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Artist Statement

I start with a blank canvas; a bolt of muslin, fabric dyes, and the primary colors in silkscreen paints. When I mix, I draw my palette from the seasons or my travels and each new texture is something tactile found in my environment. I gather images and objects everywhere, anything that catches my eye outdoors or in the studio becomes an artist's tool: pine cones, spoons, brushes, homemade stamps, and bamboo pens. I apply paint with abandon, exhausting the cups of paint, trying every combination. Each piece of fabric is a new exploration of color, form, and texture. They are paintings in themselves and when I bring them together on a giant white wall in my studio space each piece becomes a landmark or road in the map of the idea I am translating. When I am satisfied by my image from every position in the studio; from the fireplace step, from the window near the portrait of Gregor made by my daughter, from just over the TV playing the latest BBC Jane Austen miniseries, from the estate sale loveseat where I sit with my husband who wants to add one more little snip of red- just there, when I am satisfied, I begin to make it permanent. I layer each piece with batting and backing before stitching. The criss-crossing lines add to the structure and the layers build themselves until the map recites the colors, textures, shapes, and impressions of my life.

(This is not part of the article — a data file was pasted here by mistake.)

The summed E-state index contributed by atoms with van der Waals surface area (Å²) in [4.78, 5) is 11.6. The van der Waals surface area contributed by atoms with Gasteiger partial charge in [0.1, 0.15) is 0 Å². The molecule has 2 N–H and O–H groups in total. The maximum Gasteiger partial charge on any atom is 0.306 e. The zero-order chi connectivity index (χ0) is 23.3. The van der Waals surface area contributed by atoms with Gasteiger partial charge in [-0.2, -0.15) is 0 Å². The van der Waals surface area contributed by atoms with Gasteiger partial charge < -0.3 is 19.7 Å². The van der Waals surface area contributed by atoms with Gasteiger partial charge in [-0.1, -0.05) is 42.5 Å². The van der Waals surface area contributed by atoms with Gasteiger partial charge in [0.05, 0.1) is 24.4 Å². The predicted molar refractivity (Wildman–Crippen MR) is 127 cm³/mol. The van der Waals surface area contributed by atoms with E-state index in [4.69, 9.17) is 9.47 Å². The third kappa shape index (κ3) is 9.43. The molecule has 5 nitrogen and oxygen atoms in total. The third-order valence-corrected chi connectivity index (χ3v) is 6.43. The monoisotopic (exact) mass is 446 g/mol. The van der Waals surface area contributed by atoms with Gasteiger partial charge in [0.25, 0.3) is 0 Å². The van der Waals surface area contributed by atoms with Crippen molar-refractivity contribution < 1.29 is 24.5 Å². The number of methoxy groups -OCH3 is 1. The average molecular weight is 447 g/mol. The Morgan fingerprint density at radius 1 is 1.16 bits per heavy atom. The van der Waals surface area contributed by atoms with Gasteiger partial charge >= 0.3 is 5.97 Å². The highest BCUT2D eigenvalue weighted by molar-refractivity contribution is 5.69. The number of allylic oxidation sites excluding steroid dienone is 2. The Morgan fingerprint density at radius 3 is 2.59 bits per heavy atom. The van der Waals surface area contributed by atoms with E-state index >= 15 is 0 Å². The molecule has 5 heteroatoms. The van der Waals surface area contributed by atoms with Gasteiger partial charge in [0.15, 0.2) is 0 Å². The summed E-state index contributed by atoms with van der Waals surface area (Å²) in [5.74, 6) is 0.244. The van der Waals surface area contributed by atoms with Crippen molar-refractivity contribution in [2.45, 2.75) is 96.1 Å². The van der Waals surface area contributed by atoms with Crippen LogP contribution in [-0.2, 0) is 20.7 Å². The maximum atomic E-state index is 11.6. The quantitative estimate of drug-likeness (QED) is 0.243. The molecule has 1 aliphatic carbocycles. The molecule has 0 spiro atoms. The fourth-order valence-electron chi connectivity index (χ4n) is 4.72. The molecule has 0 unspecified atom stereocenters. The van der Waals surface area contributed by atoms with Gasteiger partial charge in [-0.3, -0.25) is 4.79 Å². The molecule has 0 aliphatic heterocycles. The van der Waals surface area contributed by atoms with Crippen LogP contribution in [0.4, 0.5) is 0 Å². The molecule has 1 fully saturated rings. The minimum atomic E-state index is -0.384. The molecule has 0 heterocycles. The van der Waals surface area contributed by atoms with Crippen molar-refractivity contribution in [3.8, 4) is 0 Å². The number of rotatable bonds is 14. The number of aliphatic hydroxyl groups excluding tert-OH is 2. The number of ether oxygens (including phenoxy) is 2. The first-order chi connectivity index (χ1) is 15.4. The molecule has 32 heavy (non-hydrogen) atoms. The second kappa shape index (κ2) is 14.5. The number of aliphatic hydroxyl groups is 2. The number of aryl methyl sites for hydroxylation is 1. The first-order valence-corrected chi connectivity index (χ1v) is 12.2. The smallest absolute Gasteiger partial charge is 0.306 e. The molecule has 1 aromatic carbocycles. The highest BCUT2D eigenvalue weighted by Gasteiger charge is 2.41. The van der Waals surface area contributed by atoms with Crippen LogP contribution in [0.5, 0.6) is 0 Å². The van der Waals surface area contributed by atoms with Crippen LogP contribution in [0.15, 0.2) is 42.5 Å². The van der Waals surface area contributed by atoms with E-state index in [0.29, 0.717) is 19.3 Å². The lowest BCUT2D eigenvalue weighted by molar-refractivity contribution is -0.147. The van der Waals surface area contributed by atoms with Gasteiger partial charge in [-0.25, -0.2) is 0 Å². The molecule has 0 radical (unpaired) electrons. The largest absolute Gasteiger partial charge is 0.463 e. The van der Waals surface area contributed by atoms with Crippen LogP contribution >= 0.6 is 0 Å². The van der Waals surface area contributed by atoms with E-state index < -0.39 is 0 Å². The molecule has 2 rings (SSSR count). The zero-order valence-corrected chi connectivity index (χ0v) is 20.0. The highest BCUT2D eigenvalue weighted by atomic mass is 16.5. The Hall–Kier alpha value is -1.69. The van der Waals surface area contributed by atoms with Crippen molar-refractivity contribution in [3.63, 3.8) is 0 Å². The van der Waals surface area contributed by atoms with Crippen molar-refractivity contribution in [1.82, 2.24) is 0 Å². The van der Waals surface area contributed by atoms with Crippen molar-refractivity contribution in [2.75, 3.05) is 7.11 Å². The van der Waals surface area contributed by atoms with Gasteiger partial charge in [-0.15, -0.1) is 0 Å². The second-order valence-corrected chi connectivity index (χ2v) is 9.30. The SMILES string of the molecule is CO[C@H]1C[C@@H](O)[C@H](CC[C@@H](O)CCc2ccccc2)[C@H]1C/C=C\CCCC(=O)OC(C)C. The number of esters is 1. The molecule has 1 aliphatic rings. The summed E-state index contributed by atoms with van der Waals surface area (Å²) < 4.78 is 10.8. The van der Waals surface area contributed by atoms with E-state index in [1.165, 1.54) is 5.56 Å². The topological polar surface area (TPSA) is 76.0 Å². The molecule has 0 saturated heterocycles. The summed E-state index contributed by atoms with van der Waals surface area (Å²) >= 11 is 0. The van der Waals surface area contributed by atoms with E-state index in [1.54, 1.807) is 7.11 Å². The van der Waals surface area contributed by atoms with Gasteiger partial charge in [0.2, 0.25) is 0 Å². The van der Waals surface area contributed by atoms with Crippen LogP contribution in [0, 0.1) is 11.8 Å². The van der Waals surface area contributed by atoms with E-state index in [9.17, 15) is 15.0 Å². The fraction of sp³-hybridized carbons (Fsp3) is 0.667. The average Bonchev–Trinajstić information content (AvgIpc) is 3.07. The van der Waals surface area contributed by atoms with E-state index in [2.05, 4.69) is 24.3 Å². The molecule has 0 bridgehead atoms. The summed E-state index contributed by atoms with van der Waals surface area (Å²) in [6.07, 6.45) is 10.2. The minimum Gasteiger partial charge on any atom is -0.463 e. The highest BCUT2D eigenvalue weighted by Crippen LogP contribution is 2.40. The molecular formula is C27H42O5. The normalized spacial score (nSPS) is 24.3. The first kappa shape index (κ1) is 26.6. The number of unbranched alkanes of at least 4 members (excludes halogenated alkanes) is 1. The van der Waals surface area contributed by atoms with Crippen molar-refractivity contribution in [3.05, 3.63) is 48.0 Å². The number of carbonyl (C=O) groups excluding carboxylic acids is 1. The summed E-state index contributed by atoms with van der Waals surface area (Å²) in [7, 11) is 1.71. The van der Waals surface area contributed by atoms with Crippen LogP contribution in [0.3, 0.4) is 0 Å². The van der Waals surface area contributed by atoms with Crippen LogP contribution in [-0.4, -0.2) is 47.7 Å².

Artist Bio

Born in Heidelberg, Germany

I was raised in Sylvania, Ohio. The oldest of four girls, I was the first to glean my mother's sense of creativity, though the others quickly followed. The sound of the sewing machine saturated the house and I would watch my mother, out of the corner of my eye, while she fashioned new clothes for us. I would sit near her table coloring from the large box of crayons, or cutting paper into the shapes of the perfect outfits I was hoping for.

Later at the University of Wisconsin-Madison I turned my energy towards books. There I made books and poured hand-made paper, developing a love for typography which I took back with me to Sylvania years later in the form of a Vandercook letterpress and tons of metal type. From making small editions of personal books I turned to sharing them in a larger sense and in 1981, I opened The Reading Railroad: A Children's Bookshop with the help of my husband Peter, our one-year-old son Sam, and my parents. Being everyday surrounded by books, color, and a family life that grew to include two daughters, my creative drive was kept fully intact. When I was ready to create my own work again it was no surprise that I went back to the most comfortable medium I knew, textiles and fabric.

Artist Photo